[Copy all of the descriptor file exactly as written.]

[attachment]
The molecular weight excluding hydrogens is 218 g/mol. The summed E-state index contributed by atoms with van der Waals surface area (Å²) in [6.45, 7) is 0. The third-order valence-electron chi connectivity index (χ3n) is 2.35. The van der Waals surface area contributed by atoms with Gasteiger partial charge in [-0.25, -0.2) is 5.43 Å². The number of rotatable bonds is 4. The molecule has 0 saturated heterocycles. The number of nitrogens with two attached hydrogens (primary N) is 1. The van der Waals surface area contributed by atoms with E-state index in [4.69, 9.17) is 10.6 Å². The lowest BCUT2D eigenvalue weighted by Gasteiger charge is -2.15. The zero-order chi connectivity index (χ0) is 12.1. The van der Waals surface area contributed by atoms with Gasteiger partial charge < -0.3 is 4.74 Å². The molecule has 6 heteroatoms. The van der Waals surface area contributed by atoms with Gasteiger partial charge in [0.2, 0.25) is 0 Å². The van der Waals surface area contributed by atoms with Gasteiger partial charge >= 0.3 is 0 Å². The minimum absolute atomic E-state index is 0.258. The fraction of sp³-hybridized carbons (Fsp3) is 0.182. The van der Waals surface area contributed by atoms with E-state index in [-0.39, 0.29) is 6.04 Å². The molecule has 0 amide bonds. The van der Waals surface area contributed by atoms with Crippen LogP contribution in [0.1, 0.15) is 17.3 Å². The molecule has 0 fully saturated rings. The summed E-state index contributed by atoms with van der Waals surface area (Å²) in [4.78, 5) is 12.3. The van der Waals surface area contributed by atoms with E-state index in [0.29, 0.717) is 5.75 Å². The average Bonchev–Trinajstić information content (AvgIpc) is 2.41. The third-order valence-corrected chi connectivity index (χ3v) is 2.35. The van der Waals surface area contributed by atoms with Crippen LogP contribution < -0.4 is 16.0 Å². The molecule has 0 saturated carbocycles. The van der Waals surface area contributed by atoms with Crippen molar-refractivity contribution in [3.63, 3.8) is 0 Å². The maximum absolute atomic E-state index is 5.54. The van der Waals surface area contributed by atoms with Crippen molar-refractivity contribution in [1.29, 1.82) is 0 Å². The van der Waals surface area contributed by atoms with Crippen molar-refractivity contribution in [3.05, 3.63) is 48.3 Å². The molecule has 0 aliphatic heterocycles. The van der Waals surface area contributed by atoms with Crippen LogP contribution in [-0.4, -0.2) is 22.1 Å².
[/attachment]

The molecular weight excluding hydrogens is 218 g/mol. The summed E-state index contributed by atoms with van der Waals surface area (Å²) in [6.45, 7) is 0. The third-order valence-electron chi connectivity index (χ3n) is 2.35. The van der Waals surface area contributed by atoms with Gasteiger partial charge in [-0.25, -0.2) is 5.43 Å². The number of rotatable bonds is 4. The molecule has 0 saturated heterocycles. The number of nitrogens with two attached hydrogens (primary N) is 1. The van der Waals surface area contributed by atoms with E-state index in [4.69, 9.17) is 10.6 Å². The lowest BCUT2D eigenvalue weighted by Gasteiger charge is -2.15. The zero-order chi connectivity index (χ0) is 12.1. The van der Waals surface area contributed by atoms with Gasteiger partial charge < -0.3 is 4.74 Å². The molecule has 6 heteroatoms. The van der Waals surface area contributed by atoms with Gasteiger partial charge in [0.2, 0.25) is 0 Å². The van der Waals surface area contributed by atoms with Gasteiger partial charge >= 0.3 is 0 Å². The minimum absolute atomic E-state index is 0.258. The fraction of sp³-hybridized carbons (Fsp3) is 0.182. The van der Waals surface area contributed by atoms with E-state index in [-0.39, 0.29) is 6.04 Å². The molecule has 0 amide bonds. The van der Waals surface area contributed by atoms with Crippen LogP contribution in [0.1, 0.15) is 17.3 Å². The molecule has 0 fully saturated rings. The summed E-state index contributed by atoms with van der Waals surface area (Å²) in [4.78, 5) is 12.3. The van der Waals surface area contributed by atoms with E-state index in [0.29, 0.717) is 5.75 Å². The average Bonchev–Trinajstić information content (AvgIpc) is 2.41. The third-order valence-corrected chi connectivity index (χ3v) is 2.35. The van der Waals surface area contributed by atoms with Crippen LogP contribution < -0.4 is 16.0 Å². The molecule has 0 saturated carbocycles. The van der Waals surface area contributed by atoms with Crippen molar-refractivity contribution in [3.63, 3.8) is 0 Å². The maximum absolute atomic E-state index is 5.54. The van der Waals surface area contributed by atoms with Crippen molar-refractivity contribution in [1.29, 1.82) is 0 Å². The van der Waals surface area contributed by atoms with Crippen molar-refractivity contribution in [3.05, 3.63) is 48.3 Å². The molecule has 0 aliphatic heterocycles. The van der Waals surface area contributed by atoms with Crippen LogP contribution in [-0.4, -0.2) is 22.1 Å².